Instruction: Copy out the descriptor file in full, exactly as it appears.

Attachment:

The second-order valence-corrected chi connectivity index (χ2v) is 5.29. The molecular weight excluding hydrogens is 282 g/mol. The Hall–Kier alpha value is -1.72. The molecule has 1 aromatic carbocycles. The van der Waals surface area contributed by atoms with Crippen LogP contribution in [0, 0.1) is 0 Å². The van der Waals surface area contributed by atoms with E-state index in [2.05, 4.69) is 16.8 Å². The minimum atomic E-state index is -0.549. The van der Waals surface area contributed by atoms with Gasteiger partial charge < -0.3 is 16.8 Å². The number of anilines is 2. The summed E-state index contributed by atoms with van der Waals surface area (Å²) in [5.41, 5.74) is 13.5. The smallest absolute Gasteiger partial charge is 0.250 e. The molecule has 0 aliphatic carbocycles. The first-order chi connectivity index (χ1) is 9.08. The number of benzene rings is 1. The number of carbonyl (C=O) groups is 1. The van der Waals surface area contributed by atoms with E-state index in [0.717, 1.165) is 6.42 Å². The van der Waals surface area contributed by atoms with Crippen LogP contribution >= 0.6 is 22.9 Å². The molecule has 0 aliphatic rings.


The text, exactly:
The second-order valence-corrected chi connectivity index (χ2v) is 5.29. The molecular weight excluding hydrogens is 282 g/mol. The Hall–Kier alpha value is -1.72. The molecule has 1 aromatic carbocycles. The van der Waals surface area contributed by atoms with Crippen LogP contribution in [0, 0.1) is 0 Å². The van der Waals surface area contributed by atoms with E-state index in [2.05, 4.69) is 16.8 Å². The minimum atomic E-state index is -0.549. The van der Waals surface area contributed by atoms with Gasteiger partial charge < -0.3 is 16.8 Å². The number of anilines is 2. The summed E-state index contributed by atoms with van der Waals surface area (Å²) in [5.41, 5.74) is 13.5. The smallest absolute Gasteiger partial charge is 0.250 e. The molecule has 0 aliphatic carbocycles. The first-order chi connectivity index (χ1) is 9.08. The number of benzene rings is 1. The number of carbonyl (C=O) groups is 1. The van der Waals surface area contributed by atoms with E-state index in [0.717, 1.165) is 6.42 Å². The van der Waals surface area contributed by atoms with Crippen LogP contribution >= 0.6 is 22.9 Å². The molecule has 0 aliphatic rings.